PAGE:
One of my more recent favorite books was "The Historian," by Elizabeth Kostova. It's not light reading, the tome weighs in at a hefty 642 pages. But every single page is worth it- so much so that I've read it twice, which is more than I can say for most of my favorite adult books published after, say, 1980. This Librarian of the Dead has so much stuff to read all of the time, that I took the time to read that TWICE. Think about it.
I loved the way "The Historian" mixed horror and supernatural themes with mystery, adventure, historical fiction, and a rich sense of setting. Specifically, the book explores the legends of vampires and Dracula in relation to the main characters. If any of this has made your inner reader perk up, I highly recommend the book. Don't be intimidated by the size, it moves quickly.
For those who just can't stomach 600+ pages, or have already read "The Historian" and enjoyed it, I would not hesitate to suggest Andrew Pyper's "The Demonologist."
It's very much along the same lines, although without the historical fiction aspect. It's set in modern times, but still does an amazing job of blending horror, mystery and adventure into a heart-wrenching exploration of a father's love for his daughter.
I'm going to yoink a description from another reader, Bonnie, on Goodreads. She did a really great job of summing up the story-- better than I feel I can do-- and as we say often in the library world, let's not reinvent the wheel.
"David Ullman is a non-believer despite the fact that he has dedicated his adult life to studying demonic literature, primarily Milton's 'Paradise Lost'. When he's approached one afternoon and asked to be a witness to a phenomenon that requires his professional opinion as a ‘Demonologist’ he accepts the offer and shortly afterwards is headed to Venice, Italy with his twelve-year-old daughter Tess. What David sees in Venice will leave him questioning everything he has ever believed. And when Tess is taken, he has no choice but to accept the things he saw in order to save her from the Underworld."Some other readers have also compared this to Dan Brown novels, like "The Da Vinci Code." I hadn't considered that, but it's a good comparison, especially with the exploration of demons and all of the clues David finds himself following in order to find his daughter, and discover what the demon truly wants of him in time to thwart it. It has that mystery-adventure vibe that Brown has had a talent for (if you like his stuff).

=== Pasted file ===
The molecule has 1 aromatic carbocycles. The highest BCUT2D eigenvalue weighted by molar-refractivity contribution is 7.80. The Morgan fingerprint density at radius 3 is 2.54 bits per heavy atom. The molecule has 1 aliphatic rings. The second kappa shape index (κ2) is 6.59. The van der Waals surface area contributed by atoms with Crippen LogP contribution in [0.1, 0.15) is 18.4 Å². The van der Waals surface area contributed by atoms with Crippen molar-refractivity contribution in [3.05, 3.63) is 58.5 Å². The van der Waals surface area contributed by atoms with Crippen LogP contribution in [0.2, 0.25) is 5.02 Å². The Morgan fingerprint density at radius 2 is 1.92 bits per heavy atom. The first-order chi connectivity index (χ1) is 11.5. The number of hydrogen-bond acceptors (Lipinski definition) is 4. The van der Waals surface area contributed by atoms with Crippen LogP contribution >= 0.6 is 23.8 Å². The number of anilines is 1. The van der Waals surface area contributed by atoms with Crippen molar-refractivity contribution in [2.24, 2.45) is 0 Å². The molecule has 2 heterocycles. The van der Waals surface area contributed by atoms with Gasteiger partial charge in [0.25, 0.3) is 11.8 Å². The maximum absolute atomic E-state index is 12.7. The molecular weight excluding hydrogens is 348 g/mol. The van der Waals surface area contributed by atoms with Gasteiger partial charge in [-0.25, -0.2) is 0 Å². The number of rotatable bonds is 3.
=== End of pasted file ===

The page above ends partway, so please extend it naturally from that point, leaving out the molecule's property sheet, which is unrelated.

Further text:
But "The Demonologist" is more than just someone running around the world trying to solve a mystery. It's a very dark book. Not only do you have that supernatural demonic element, you've got a main character who suffers from serious depression, and suspects that his child may suffer from it too. The things David sees along his quest are not only meant to terrify, but to disturb him in a close, personal way, all in the name of manipulating him to do what the demon wants. There are also definitely some moments of cringe-worthy blood and gore, if that's going to make or break a novel for you.
I didn't know much about "Paradise Lost" myself before going into this book, so that's not a prerequisite to enjoying it. I can imagine if you are more familiar with it, that might actually help you appreciate it even more, since you'll already understand the references David makes throughout the story.
Personally, "The Demonologist" was right up my alley. If you like these sorts of genre-crossovers, and don't mind covering dark subjects, I would definitely recommend picking it up.
The Demonologist via Goodreads
Andrew Pyper's website